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Even as millions of hectares of tropical forest are lost each year and large numbers of reforestation efforts have failed, there are smallholder farmers in the world who, for years, have grown and managed their own trees on a sustainable basis. For those involved in community forestry, why farmers plant trees is every bit as important as why they do not.

This study by natural resource economist Peter A. Dewees of the Food Studies Group of Queen Elizabeth House, Oxford University, is the result of research which was undertaken to explore the rationale for smallholder tree growing in its historical and socio-cultural context in Kenya. Although much of the study focuses on tree-growing activities in Murang'a District in the Central Province in that country, many of the observations and conclusions are relevant to other parts of Kenya, and there are certainly parallels to other parts of Africa as well.

Both casual observation and land use inventories provide strong evidence that trees continue to have an important role as one smallholder land use option in many high potential agricultural zones in Kenya. In some cases, farmers grow trees to meet the demand for construction poles, charcoal and fuelwood, and in response to other market forces. Trees are also cultivated to demarcate boundaries or to shade crops such as tea or coffee. Tree cultivation, it would seem, which requires less labour and less capital investment than other types of crops, has emerged as an important income-producing land use option for the smallholder.

Still, there remains the question of why farmers maintain trees on land that could be used for the cultivation of other crops which could potentially generate a substantially higher income. Central to this discussion of tree planting in Kenya is the interlinkage of issues such as land tenure, capital accumulation and labour use. Several of the most common tree cultivation and management practices are the long-term outcome of these three closely related issues. Other practices have been adopted either as a result of relatively recent interventions, such as the introduction of black wattle during the first half of this century, or are due to the evolution of traditional tree management practices.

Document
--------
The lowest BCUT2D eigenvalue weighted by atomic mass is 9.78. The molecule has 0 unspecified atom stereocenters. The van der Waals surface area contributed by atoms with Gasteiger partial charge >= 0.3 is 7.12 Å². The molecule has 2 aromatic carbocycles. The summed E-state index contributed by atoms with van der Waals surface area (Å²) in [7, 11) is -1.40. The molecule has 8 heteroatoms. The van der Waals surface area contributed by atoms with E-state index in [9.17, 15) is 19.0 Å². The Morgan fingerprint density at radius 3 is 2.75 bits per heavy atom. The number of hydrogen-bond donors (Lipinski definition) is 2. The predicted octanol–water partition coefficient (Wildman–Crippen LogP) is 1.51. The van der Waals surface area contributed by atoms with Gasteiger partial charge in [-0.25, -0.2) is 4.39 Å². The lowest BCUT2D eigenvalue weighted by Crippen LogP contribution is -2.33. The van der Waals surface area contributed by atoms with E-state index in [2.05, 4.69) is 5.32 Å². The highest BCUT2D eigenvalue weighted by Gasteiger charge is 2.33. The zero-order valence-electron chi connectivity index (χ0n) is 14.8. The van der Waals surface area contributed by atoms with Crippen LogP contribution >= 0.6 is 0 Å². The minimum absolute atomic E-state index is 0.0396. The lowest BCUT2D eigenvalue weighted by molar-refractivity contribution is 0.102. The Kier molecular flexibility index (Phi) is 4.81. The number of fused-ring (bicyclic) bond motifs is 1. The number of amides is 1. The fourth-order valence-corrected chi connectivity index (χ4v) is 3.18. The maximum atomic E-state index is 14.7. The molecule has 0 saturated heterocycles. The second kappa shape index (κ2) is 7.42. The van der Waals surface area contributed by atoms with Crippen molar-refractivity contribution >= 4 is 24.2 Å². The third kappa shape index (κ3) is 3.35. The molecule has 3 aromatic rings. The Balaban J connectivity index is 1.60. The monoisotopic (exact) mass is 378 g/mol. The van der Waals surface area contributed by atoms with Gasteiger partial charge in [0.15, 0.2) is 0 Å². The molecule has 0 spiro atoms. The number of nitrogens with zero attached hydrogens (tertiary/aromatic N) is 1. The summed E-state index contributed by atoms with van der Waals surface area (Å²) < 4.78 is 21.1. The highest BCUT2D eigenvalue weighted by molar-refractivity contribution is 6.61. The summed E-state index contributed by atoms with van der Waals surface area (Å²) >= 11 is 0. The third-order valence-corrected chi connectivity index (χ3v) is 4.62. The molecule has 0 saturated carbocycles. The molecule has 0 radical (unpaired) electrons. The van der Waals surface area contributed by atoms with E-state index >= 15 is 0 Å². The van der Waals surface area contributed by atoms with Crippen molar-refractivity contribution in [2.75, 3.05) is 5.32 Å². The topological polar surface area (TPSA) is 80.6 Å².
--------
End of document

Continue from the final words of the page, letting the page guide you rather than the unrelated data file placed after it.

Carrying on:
Dr. Dewees concludes his study by examining some of the issues of relevance to planners and developers in their efforts to encourage farmers to grow more trees. First, he suggests that tree planting innovations must be placed in a context which takes into account local farmer ability and traditional knowledge. Second, it is important to recognize that tree growing is a viable option especially when labour and capital constraints limit agricultural development. And third, existing controls on tree cultivation and management must involve the local population and be more consistent. If farm production of trees is to be encouraged, farmers must be assured that they - rather than the Government or local administration - will reap the benefits.

The research for this study was supported with funds provided primarily by the Rockefeller Foundation through the Oxford Forestry Institute's Smallholder Incentives for Tree Growing Research Project. Additional funding was provided by the Research Committee of the World Bank, the Overseas Development Administration and by Oxford University. The publication of this Case Study was funded by the multi-donor Forests, Trees and People Trust Fund, which is devoted to increasing the sustainability of women and men's livelihoods through self-help management of tree and forest resources. Within the FAO Forestry Department, the activities and publications of the Programme are coordinated by Marilyn W. Hoskins, Senior Community Forestry Officer, in the Forestry Policy and Planning Division.

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